Photo of K Shanmugam from TodayOnline

In an interview with state media TodayOnline, Law Minister K Shanmugam said that new censorship laws banning foreign news media is good for society.

“(Censorship) could well have the opposite effect. Local companies have stepped in to support Pink Dot, an annual rally held in support the lesbian, gay, bisexual and transgender community, after the Government said no to foreign sponsors in June last year. In a way, isn’t that good for Singapore’s society? We build our own civil society.”

The Law Minister then pulled out deceased former Prime Minister Lee Kuan Yew’s name and said that he used to ban two local newspapers, Nanyang Siang Pau and Singapore Herald, for being “black operations funded by foreigners”. The two newspapers were closed because they criticised the ruling party PAP government in the 1970s and 1980s.

Minister K Shanmugam then claimed without basis and providing specific examples where foreign news had affected elections in United States, Italy and Europe:

“Simply as a matter of common sense, if a country thinks that the outcome of another country can be influenced to its interest, why would it not do so? You look around the world today. There are serious allegations of foreign interference in many countries … So you cannot assume that these things won’t happen (in Singapore). It is happening around the world and you must assume that it can happen here… Similar attempts here by foreign entities cannot be ruled out… What has happened in the past can happen (again). And as new causes emerge, it can also happen.”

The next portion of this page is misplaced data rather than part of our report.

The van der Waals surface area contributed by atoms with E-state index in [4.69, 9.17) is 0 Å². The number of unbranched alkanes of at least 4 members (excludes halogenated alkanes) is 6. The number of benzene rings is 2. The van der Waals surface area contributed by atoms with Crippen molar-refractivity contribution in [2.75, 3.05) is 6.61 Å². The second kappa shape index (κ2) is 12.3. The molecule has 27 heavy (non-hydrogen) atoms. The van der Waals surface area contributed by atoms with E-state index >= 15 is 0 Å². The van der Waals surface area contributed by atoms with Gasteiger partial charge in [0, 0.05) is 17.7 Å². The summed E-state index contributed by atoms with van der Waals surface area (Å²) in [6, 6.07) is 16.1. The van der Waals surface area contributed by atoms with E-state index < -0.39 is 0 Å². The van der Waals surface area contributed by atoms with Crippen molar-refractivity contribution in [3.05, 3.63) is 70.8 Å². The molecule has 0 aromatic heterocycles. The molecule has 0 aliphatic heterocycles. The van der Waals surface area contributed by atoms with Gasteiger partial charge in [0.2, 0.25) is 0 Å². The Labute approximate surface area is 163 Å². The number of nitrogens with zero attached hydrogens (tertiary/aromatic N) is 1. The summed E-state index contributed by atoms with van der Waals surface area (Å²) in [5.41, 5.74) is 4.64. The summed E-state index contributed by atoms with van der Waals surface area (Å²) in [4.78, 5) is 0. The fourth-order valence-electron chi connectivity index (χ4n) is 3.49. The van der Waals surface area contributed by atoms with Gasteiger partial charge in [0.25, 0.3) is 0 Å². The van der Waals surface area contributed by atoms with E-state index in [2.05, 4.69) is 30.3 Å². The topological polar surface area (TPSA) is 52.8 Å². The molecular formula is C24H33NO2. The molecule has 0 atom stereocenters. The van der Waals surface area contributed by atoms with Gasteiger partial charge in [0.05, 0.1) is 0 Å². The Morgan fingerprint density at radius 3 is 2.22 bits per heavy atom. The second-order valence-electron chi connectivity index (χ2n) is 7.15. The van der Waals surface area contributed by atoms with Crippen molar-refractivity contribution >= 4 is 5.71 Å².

The Law Minister then declare that Singaporeans must deal with local politics and issues by themselves in Singapore, under the government’s existing censorship law and anti-criticism environment:

“Singaporeans must deal with local politics and controversial issues themselves. If it is for us to decide on our own fate then we must make sure others don’t influence us in this way, particularly if it is insidious, hidden, if it is through money … You ask people, should we make sure that foreigners don’t interfere with out politics, I think the overwhelming majority will agree.”